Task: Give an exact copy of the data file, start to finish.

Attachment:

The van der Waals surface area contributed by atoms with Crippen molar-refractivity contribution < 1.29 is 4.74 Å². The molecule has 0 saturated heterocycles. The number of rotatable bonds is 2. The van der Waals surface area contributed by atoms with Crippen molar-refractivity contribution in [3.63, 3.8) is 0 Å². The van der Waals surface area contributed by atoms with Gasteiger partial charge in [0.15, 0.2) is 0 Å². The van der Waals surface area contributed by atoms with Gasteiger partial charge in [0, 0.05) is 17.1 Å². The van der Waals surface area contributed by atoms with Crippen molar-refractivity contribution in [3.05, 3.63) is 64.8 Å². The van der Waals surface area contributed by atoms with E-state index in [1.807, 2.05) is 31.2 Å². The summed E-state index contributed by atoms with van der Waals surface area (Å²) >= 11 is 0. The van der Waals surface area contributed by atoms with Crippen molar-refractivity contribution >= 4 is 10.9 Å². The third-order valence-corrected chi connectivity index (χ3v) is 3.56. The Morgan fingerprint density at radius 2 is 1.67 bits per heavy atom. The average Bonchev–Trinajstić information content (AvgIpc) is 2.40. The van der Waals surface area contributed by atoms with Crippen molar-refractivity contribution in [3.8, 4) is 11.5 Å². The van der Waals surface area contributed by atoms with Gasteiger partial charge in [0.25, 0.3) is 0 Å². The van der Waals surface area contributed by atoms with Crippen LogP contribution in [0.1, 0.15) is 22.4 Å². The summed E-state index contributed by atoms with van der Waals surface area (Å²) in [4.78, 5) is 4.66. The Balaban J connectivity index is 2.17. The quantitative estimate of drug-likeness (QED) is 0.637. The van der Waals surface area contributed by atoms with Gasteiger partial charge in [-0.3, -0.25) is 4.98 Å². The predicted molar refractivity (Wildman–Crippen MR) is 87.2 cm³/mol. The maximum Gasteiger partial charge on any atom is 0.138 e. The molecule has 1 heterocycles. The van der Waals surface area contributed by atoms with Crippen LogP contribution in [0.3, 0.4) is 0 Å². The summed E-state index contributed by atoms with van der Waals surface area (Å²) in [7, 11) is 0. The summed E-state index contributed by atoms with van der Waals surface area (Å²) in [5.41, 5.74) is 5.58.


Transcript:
The van der Waals surface area contributed by atoms with Crippen molar-refractivity contribution < 1.29 is 4.74 Å². The molecule has 0 saturated heterocycles. The number of rotatable bonds is 2. The van der Waals surface area contributed by atoms with Crippen molar-refractivity contribution in [3.63, 3.8) is 0 Å². The van der Waals surface area contributed by atoms with Gasteiger partial charge in [0.15, 0.2) is 0 Å². The van der Waals surface area contributed by atoms with Gasteiger partial charge in [0, 0.05) is 17.1 Å². The van der Waals surface area contributed by atoms with Crippen molar-refractivity contribution in [3.05, 3.63) is 64.8 Å². The van der Waals surface area contributed by atoms with E-state index in [1.807, 2.05) is 31.2 Å². The summed E-state index contributed by atoms with van der Waals surface area (Å²) >= 11 is 0. The van der Waals surface area contributed by atoms with Crippen molar-refractivity contribution >= 4 is 10.9 Å². The third-order valence-corrected chi connectivity index (χ3v) is 3.56. The Morgan fingerprint density at radius 2 is 1.67 bits per heavy atom. The average Bonchev–Trinajstić information content (AvgIpc) is 2.40. The van der Waals surface area contributed by atoms with Crippen molar-refractivity contribution in [3.8, 4) is 11.5 Å². The van der Waals surface area contributed by atoms with Gasteiger partial charge in [0.25, 0.3) is 0 Å². The van der Waals surface area contributed by atoms with Crippen LogP contribution in [0.1, 0.15) is 22.4 Å². The summed E-state index contributed by atoms with van der Waals surface area (Å²) in [4.78, 5) is 4.66. The Balaban J connectivity index is 2.17. The quantitative estimate of drug-likeness (QED) is 0.637. The van der Waals surface area contributed by atoms with Gasteiger partial charge in [-0.3, -0.25) is 4.98 Å². The predicted molar refractivity (Wildman–Crippen MR) is 87.2 cm³/mol. The maximum Gasteiger partial charge on any atom is 0.138 e. The molecule has 1 heterocycles. The van der Waals surface area contributed by atoms with Crippen LogP contribution in [0.3, 0.4) is 0 Å². The summed E-state index contributed by atoms with van der Waals surface area (Å²) in [7, 11) is 0. The summed E-state index contributed by atoms with van der Waals surface area (Å²) in [5.41, 5.74) is 5.58.